How to use a cooking diary

notebookA cooking diary is a popular way to track your success as you enjoy barbecuing, grilling, open fire cooking, and other outdoor cooking methods. While at first you may wonder why it is necessary to note down so many smaller details, in time you will be able to use those same details to discern why some cooking methods delivered better results than others. This post will teach you to begin and use your own cooking diary.

Creating Your Cooking Diary
The first step is to create a customized cooking diary for your personal use. You can search online to find a number of free templates you can copy or download. Or you can simply uses these templates as a guideline to create your own one-of-a-kind cooking diary. As you continue, you may find you need to add additional notes, or that some notations do not seem to be important for the success of your recipes.

Basic Cooking Diary Categories
There are several basic categories that are present in most cooking diaries. Here is a list of some of the most common categories.

  • Time started and finished.
  • Cooking temperature (target and actual).
  • Meat temperature.
  • Weather and outside temperature.
  • Type of meat(s) and details about meat(s).
  • Rub or marination ingredients.
  • Type of cooking source (barbecue, grill, etc.) and heat source (coal, wood, etc.)
  • Length of cook time.
  • Finishing touches (seasonings, spices, garnishes, etc.)
  • Serving style (kabob, roast, etc.)
  • Final outcome (your notes on flavor, aroma, tenderness, etc.)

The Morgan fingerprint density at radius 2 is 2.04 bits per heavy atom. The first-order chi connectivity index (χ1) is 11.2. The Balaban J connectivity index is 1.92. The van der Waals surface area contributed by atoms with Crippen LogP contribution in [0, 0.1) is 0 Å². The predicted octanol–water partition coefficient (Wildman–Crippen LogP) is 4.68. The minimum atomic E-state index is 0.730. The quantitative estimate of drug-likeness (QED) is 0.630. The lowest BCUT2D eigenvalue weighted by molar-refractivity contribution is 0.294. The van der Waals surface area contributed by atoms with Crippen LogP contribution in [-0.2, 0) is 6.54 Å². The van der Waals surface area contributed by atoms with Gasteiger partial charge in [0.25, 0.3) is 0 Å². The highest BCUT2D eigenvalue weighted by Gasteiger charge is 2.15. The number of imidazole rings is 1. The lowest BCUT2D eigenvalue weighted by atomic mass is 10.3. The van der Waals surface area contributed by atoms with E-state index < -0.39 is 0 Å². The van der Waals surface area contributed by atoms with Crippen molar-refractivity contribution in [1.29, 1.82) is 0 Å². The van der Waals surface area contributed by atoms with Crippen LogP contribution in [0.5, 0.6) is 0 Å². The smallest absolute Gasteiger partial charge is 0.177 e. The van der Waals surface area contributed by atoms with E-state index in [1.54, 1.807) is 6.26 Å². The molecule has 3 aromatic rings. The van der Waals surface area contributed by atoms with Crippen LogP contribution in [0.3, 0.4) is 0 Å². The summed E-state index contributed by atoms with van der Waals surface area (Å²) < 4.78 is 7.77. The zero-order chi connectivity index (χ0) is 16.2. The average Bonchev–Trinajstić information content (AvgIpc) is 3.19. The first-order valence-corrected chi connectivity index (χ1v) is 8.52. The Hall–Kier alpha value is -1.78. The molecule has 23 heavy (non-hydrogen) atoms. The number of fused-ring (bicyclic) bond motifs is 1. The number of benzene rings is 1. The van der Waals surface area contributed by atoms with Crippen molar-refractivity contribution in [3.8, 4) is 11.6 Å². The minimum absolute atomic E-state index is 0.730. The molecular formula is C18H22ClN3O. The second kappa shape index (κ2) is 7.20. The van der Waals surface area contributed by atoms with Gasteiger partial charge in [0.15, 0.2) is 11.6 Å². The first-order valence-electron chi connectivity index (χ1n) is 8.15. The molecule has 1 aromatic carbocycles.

• Your personal notes (like or dislike, things to change next time, etc.)

Meat Notes
One of the most important components of keeping a cooking diary that focuses specifically on barbecuing, grilling, open fire cooking, and other outdoor cooking methods is to keep detailed notes about the meat itself. The cut of the meat, the method of storage prior to cooking, and other details can have a significant impact on the success of the final dish. Here are some details you want to consider and note as you experiment with different recipes and outdoor cooking methods.

  • Meat cut.
  • Meat type.
  • Meat storage (frozen, cold storage, fresh, etc.)
  • Expiration date.
  • Price of the cut.
  • Weight of the cut.
  • Type of marinade or preparation (injection, rub, mop, brine, etc.)

Rating Outcomes and Analyzing the Results
Since the whole purpose of keeping a cooking diary is to aid you in identifying the tastiest recipes and recreating them again in the future, you will want to keep all of this information in an organized fashion – preferably in some kind of linear order, such as on a spreadsheet. This way you can even use your computer to do sorts on different variables and find out the best combinations of factors for the choicest outcomes. To make this process easiest on yourself, you might want to include an extra “rating” column with a five-star rating system so you can easily sort by the least and most successful outcomes.

Factoring in Weather
One diary component it is very easy to gloss over in learning about outdoor cooking is the effect weather can have on results. If you live in a humid climate, you will have to adjust cook times differently from someone who lives in a cool, dry climate. Also, cooking in warm and cold weather can results in very different outcomes.

Wish List
Finally, to make keeping your cooking diary more motivational, you might want to set aside a special section as your “wish list” section. Here, if you come across new recipes or techniques you would like to try, you can note those down and have them at the ready the next time you are in the mood for a little “cooking experimentation.”

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